Trump has praised Alex Jones, the purveyor of imagination-based conspiracy theories, saying things such things as, “Your reputation’s amazing. I will not let you down.” His favourite network for news is the unquestionably biased Fox News.  And he licks the hand of Breitbart’s Steve Bannon.  Yet he calls the most reliable news outlets in the nation “fake news”.  All of which we have learned to live with, learned to take with a grain of salt, else simply tune out, as the bratty child who goes around all day long whining the same whine. This, then, is the danger … that his rhetoric, his lies, become the norm and we adapt by tuning them out, by ignoring him.

But a threat, however vague, against the Fourth Estate, is a threat against us all, and it rings as loudly of authoritarianism as did the sound of jackboots on the cobbled pavement of the Nuremberg parade grounds where Hitler held his propaganda rallies.

Virtually every president has had issues with the press … it is the nature of the beast.  But none before have been so convinced the media is comprised primarily of liberals trying to push their agenda behind the guise of neutrality. Does Trump actually believe what he claims, or is it more rhetoric, the sole purpose of which is to keep his followers riled?  Who knows?  It doesn’t matter, for either way, it is a dangerous game and one that needs to end before this travesty results in more unfettered power for Trump and less transparency for We The People.

As I typed that previous sentence at 12:50 a.m., the following banner flashed across my screen …

DOJ demands Facebook information from ‘anti-administration activists’

And the ‘developing story’ thus far …

Trump administration lawyers are demanding the private account information of potentially thousands of Facebook users in three separate search warrants served on the social media giant, according to court documents obtained by CNN.

The warrants specifically target the accounts of three Facebook users who are described by their attorneys as “anti-administration activists who have spoken out at organized events, and who are generally very critical of this administration’s policies.”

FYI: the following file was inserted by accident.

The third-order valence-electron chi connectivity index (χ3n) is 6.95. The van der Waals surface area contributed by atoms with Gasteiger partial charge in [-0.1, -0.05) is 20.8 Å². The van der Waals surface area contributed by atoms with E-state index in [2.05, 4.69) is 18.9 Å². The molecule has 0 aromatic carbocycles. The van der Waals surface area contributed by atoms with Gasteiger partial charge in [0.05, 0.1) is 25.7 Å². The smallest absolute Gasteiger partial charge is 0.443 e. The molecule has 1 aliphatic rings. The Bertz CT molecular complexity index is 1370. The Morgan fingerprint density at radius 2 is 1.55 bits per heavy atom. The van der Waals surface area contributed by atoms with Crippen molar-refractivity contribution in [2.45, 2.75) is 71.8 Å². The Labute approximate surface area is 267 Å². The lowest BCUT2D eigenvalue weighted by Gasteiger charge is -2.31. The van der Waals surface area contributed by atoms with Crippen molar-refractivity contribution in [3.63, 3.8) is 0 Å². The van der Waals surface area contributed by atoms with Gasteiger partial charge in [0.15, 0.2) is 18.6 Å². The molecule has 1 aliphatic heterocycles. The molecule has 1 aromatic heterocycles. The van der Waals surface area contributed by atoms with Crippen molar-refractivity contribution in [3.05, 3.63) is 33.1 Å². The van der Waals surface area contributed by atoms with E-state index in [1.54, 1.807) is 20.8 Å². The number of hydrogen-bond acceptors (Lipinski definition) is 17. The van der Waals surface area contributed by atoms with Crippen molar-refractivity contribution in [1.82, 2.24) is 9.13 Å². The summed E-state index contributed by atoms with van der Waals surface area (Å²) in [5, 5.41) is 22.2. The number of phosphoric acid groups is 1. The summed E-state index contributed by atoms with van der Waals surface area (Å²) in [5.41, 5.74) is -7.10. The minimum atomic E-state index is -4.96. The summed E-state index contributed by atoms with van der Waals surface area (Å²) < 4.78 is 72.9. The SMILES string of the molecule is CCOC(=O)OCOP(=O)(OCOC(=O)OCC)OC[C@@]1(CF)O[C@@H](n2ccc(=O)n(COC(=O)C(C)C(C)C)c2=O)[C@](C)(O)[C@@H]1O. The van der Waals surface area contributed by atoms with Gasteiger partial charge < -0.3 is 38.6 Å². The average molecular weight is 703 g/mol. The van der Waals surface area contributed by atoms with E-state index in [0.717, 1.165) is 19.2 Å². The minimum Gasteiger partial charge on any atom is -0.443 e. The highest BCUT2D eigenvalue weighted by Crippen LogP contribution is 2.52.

The information requested … nay, demanded … would include any and all who have visited their pages or interacted with them via post, chat, comment, etc.  Think about that last post you commented on yesterday, the one criticizing Trump for _________________________ (fill in the blank).  Perhaps it originated by one of the three activists being investigated.  You are now on the radar.

On the campaign trail last year, Trump said …

“I’m going to open up our libel laws so when they write purposely negative and horrible and false articles, we can sue them and win lots of money. We’re going to open up those libel laws. So when The New York Times writes a hit piece which is a total disgrace or when The Washington Post, which is there for other reasons, writes a hit piece, we can sue them and win money instead of having no chance of winning because they’re totally protected.”

I found that chilling then … I find it even more so tonight.  This is a man who wanted the job of president for one reason only:  power.  But, as he settles in, if he can be said to be doing so, he is finding that the power he envisioned has limits, that he is not a king, but rather an elected official who answers to the citizens of this nation.  The citizens, with the exception of his lemmings, are not happy.  He really doesn’t care that we are not happy, except … in our unhappiness, we are petitioning our members of Congress, and we are speaking out loud and clear.  His dilemma, then, becomes how to ensure that we do not have access to the goings-on in his administration.  How best to do that?  I leave that to you to answer for tonight, for I am tired. Think about it.

Does It Matter? HELL YES It Matters!

Let’s just say, for the sake of argument, that you do not like Donald Trump.  And let’s say that one day you are putzing around on the great Internet, and you come across a website that is predominantly anti-Trump, so you decide to check it out.  You read an article or two, make a comment or two, perhaps respond to a few poll questions, and then you move on.

knockA month later, there is a knock on the door, and there stand two men in dark glasses, asking if you are _______________ (insert name)?  Why are they there?  What do they want?  They most likely want your computers and cell phones, but they may also wish to search your home. What do they want?  They want your right to freedom of speech.